On January 6, 2016, B.P.'s mother went to AHS to enroll her son. (Id. ¶ 15.) She explained to Principal McCorkle what had happened when she tried to withdraw B.P. from the special education program, and he said that he would sign B.P.'s transfer request “with full special education accommodations.”[9] (Id. ¶ 16.) Later on January 6, 2016, Ms. Cynthia Soo Hoo, the Executive Director of Compliance for the APS Special Education Department (“ED Soo Hoo”), called B.P.'s mother. (Id. ¶ 18; Am. Compl. ¶ 9.) ED Soo Hoo told B.P.'s mother “that APS would only allow [B.P.'s] transfer and provide her with the appropriate special education services at the new school on the condition that [they] drop [their] legal claims against APS.”[10](Doc. 88-1 ¶ 18.) ED Soo Hoo also told B.P.'s mother that B.P. would not be allowed to start school at AHS “unless [they] signed a settlement agreement promising not to sue APS.” (Id.) ED Soo Hoo left a similar voicemail message for B.P.'s father, stating additionally that the transfer approval was in error “because there [were] several students on the waiting list for” AHS. (Doc. 88-19; see also Doc. 88-1 ¶ 18.) ED Soo Hoo emailed a copy of the proposed settlement agreement to B.P.'s mother on January 7, 2016. (Doc. 88-1 ¶ 21[11]; see also Doc. 88-1-B.)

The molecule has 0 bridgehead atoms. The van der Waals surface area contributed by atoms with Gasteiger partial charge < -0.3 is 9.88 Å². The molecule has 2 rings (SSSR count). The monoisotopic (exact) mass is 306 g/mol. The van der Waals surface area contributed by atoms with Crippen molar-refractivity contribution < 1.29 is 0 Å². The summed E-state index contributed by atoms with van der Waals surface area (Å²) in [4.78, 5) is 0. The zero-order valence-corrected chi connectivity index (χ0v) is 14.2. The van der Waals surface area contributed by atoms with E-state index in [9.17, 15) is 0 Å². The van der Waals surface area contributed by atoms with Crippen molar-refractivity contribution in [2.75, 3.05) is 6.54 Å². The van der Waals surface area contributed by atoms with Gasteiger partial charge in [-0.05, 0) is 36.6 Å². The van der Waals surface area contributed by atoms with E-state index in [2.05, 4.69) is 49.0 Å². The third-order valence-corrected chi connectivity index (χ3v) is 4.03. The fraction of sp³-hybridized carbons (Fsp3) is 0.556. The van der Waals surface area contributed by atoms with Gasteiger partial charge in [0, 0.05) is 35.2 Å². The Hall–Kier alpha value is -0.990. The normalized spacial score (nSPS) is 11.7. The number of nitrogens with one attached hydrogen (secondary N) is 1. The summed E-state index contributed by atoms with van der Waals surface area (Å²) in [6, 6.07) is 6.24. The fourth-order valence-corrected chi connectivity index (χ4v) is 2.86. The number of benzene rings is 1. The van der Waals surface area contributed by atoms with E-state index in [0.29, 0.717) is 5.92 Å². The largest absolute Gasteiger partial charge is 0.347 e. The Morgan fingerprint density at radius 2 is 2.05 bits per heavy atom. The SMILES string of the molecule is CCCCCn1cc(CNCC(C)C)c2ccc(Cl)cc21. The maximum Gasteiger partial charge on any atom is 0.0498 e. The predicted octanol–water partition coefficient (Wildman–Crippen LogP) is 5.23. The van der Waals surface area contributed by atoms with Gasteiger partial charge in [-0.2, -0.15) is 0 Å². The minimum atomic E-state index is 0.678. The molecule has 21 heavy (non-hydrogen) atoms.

On January 8, 2016, B.P.'s attorney filed a Temporary Restraining Order on B.P.'s behalf.[12] (Doc. 88-1 ¶ 27; Am. Compl. ¶ 116; see also Doc. 88-23.) On Monday, January 11, 2016, APS officials allowed B.P. to enroll at AHS without signing the settlement agreement. (Doc. 88-1 ¶ 28.)

         B.P.'s friend, Gabby, “requested a transfer out of [WMHS] in April 2016” due to “bullying and harassment.” (Doc. 49-2 ¶ 7.) Gabby's mother had no issue withdrawing Gabby from WMHS, and she did not have to sign a settlement agreement in order to withdraw Gabby. (Id. ¶¶ 8-9.)

         II. Summary Judgment Standard of Review